Out of the sea came he!
And he shone bright, and on the right
Went down into the sea.

Higher and higher every day,
Till over the mast at noon—
The Wedding-Guest here beat his breast,
For he heard the loud bassoon.

This curious and unforgettable interruption comes to mind often as the loud bassoons of our culture play their siren calls, MTV, Schwarzenegger movies, beauty pageants, fast food restaurants, all the irresistible addictions which provide so much more gratification, titillation, or simple escape than the story the Mariner wants to tell.

And here we come to a problem, because his story is not exactly a pleasant one. In fact, it keeps bringing up subjects we might rather forget. To summarize, for those who may have forgotten, the ship is driven by a storm into frozen seas and seemingly certain destruction when, with the appearance of an Albatross, comes a warm southern breeze and salvation. But the Mariner shoots the Albatross, and thereafter all fortune departs. As symbol of his wanton act, the Mariner is forced to wear the Albatross around his neck. When the entire crew dies, only the Mariner is condemned to live on. The Albatross drops off only as the Mariner matures to a reverence for all living things. Even then he is haunted by the spectral resurrection of his phantom crewmates, and condemned to wander endlessly telling his story.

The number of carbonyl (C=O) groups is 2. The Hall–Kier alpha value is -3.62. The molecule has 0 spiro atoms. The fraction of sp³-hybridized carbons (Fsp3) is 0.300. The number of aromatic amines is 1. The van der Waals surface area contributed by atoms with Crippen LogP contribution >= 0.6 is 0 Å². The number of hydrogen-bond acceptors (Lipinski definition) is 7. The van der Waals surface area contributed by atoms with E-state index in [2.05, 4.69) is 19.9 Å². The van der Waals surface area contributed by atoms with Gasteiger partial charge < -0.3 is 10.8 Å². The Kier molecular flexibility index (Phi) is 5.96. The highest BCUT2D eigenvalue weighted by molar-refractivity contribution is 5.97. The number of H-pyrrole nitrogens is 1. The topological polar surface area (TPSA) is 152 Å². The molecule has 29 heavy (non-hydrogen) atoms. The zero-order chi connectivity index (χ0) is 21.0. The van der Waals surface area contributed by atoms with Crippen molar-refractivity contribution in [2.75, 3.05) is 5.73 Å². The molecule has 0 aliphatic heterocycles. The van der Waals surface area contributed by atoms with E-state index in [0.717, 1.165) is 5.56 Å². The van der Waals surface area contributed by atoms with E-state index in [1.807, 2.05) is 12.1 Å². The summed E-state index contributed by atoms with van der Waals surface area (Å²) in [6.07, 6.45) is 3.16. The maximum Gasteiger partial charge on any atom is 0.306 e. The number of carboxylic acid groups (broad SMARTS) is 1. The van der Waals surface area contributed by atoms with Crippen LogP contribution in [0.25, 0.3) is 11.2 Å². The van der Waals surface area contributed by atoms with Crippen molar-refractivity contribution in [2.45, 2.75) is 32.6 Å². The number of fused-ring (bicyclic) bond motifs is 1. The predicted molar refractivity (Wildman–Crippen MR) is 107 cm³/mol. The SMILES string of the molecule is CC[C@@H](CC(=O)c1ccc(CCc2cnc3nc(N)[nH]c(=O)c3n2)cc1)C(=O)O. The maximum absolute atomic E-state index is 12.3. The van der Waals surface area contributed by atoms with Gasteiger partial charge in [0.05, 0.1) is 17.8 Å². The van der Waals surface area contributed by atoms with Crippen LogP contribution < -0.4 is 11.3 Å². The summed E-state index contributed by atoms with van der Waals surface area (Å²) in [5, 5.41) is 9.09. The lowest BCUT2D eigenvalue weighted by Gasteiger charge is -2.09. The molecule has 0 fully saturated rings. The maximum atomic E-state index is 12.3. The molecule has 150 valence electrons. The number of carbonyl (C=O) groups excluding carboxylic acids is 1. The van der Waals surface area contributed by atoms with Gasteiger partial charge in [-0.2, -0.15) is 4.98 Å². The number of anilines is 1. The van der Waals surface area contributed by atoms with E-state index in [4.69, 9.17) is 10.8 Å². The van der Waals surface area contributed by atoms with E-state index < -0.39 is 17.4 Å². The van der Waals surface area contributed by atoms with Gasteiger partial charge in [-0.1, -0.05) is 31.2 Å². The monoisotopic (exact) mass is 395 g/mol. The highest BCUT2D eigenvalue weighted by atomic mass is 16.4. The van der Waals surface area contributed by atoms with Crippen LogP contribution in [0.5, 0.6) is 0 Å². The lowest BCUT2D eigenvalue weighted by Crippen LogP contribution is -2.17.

In my angle of the story, the adventures of the Mariner seem very like some of the stories artists must tell at least some of the time. As artists we have been guilty, with the rest of society, of a lack of regard for the balances of nature, a disdain for simplicity, directness, and grace. And we have committed violent acts, some because art cannot go on without them (everything valuable destroys something valuable) but some because we felt above all normal restraints. The Mariner has seen what few, if any of us, will ever see — the pure action of forces of good and evil, the embodiments of those forces in the physical world. That is what the best art needs to deal with, and his driven sense of mission is redeemable on that basis.

The tale is not reassuring or comforting, but it is enspiriting. We have reassurance and comfort enough in many of our TV series, in the tribalism of teen rock, in tone of voice of the good morning shows. And we need it. But we need more tales of the sea, of things we can't understand, of distances we can't travel.

At the end of the poem, the Mariner and Coleridge describe a kind of epiphany in the transaction between artist and receiver.

The Mariner, whose eye is bright,
Whose beard with age is hoar,
Is gone: and now the Wedding-Guest
Turned from the bridegroom's door.

He went like one that hath been stunned,
And is of sense forlorn:
A sadder and a wiser man,
He rose the morrow morn.

He has forgotten the wedding, the loud bassoon, and he is rapt in new possibilities. He is not cheerful (cheerfulness being easier of access than a deep and productive melancholy). Music and art in general can and must produce joy and euphoria some of the time. But their special claim on us is widening of vision that only confrontation with the most challenging realities can bring. Fewer than one in three will actually be "stunned" by anything we do, but this is the transaction we must seek to make it worth what it costs.

The above address was delivered at the ceremony at which an honorary degree (Doctor of Humane Letters) was conferred on the composer at Indiana State University, Terre Haute, on September 11, 1991. John Harbison won the 1987 Pulitzer Prize for Music and became a MacArthur Fellow in 1989.